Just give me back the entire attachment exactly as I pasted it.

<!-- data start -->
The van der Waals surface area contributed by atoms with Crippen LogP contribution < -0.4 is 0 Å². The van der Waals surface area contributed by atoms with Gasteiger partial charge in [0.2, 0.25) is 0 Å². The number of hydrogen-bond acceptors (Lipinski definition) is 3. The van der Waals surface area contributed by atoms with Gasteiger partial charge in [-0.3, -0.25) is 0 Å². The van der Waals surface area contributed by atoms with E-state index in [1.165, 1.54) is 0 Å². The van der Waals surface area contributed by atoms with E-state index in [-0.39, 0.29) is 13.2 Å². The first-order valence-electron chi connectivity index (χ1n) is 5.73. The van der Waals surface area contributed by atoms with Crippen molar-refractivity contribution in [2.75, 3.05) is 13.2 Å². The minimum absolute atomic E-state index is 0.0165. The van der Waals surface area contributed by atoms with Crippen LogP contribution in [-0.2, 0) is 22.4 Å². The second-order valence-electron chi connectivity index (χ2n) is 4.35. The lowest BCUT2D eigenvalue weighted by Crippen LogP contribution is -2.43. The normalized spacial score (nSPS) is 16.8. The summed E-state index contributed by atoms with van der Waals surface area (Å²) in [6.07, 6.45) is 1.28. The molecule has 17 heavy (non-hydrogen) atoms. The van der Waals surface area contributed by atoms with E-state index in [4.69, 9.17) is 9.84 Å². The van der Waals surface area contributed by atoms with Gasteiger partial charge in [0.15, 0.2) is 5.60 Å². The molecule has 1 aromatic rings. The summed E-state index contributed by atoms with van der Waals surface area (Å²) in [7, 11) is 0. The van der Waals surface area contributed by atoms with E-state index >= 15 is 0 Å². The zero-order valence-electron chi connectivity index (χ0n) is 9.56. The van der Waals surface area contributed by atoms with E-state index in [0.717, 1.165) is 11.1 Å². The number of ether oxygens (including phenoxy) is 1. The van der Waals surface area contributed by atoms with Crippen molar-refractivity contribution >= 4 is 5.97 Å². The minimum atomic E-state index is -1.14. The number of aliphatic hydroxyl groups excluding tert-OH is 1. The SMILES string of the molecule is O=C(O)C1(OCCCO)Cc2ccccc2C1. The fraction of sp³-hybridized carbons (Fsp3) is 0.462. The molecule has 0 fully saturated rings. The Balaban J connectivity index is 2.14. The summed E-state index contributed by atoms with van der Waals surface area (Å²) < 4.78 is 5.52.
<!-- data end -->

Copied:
The van der Waals surface area contributed by atoms with Crippen LogP contribution < -0.4 is 0 Å². The van der Waals surface area contributed by atoms with Gasteiger partial charge in [0.2, 0.25) is 0 Å². The number of hydrogen-bond acceptors (Lipinski definition) is 3. The van der Waals surface area contributed by atoms with Gasteiger partial charge in [-0.3, -0.25) is 0 Å². The van der Waals surface area contributed by atoms with E-state index in [1.165, 1.54) is 0 Å². The van der Waals surface area contributed by atoms with E-state index in [-0.39, 0.29) is 13.2 Å². The first-order valence-electron chi connectivity index (χ1n) is 5.73. The van der Waals surface area contributed by atoms with Crippen molar-refractivity contribution in [2.75, 3.05) is 13.2 Å². The minimum absolute atomic E-state index is 0.0165. The van der Waals surface area contributed by atoms with Crippen LogP contribution in [-0.2, 0) is 22.4 Å². The second-order valence-electron chi connectivity index (χ2n) is 4.35. The lowest BCUT2D eigenvalue weighted by Crippen LogP contribution is -2.43. The normalized spacial score (nSPS) is 16.8. The summed E-state index contributed by atoms with van der Waals surface area (Å²) in [6.07, 6.45) is 1.28. The molecule has 17 heavy (non-hydrogen) atoms. The van der Waals surface area contributed by atoms with E-state index in [4.69, 9.17) is 9.84 Å². The van der Waals surface area contributed by atoms with Gasteiger partial charge in [0.15, 0.2) is 5.60 Å². The molecule has 1 aromatic rings. The summed E-state index contributed by atoms with van der Waals surface area (Å²) in [7, 11) is 0. The van der Waals surface area contributed by atoms with E-state index >= 15 is 0 Å². The zero-order valence-electron chi connectivity index (χ0n) is 9.56. The van der Waals surface area contributed by atoms with E-state index in [0.717, 1.165) is 11.1 Å². The number of ether oxygens (including phenoxy) is 1. The van der Waals surface area contributed by atoms with Crippen molar-refractivity contribution >= 4 is 5.97 Å². The minimum atomic E-state index is -1.14. The number of aliphatic hydroxyl groups excluding tert-OH is 1. The SMILES string of the molecule is O=C(O)C1(OCCCO)Cc2ccccc2C1. The fraction of sp³-hybridized carbons (Fsp3) is 0.462. The molecule has 0 fully saturated rings. The Balaban J connectivity index is 2.14. The summed E-state index contributed by atoms with van der Waals surface area (Å²) < 4.78 is 5.52.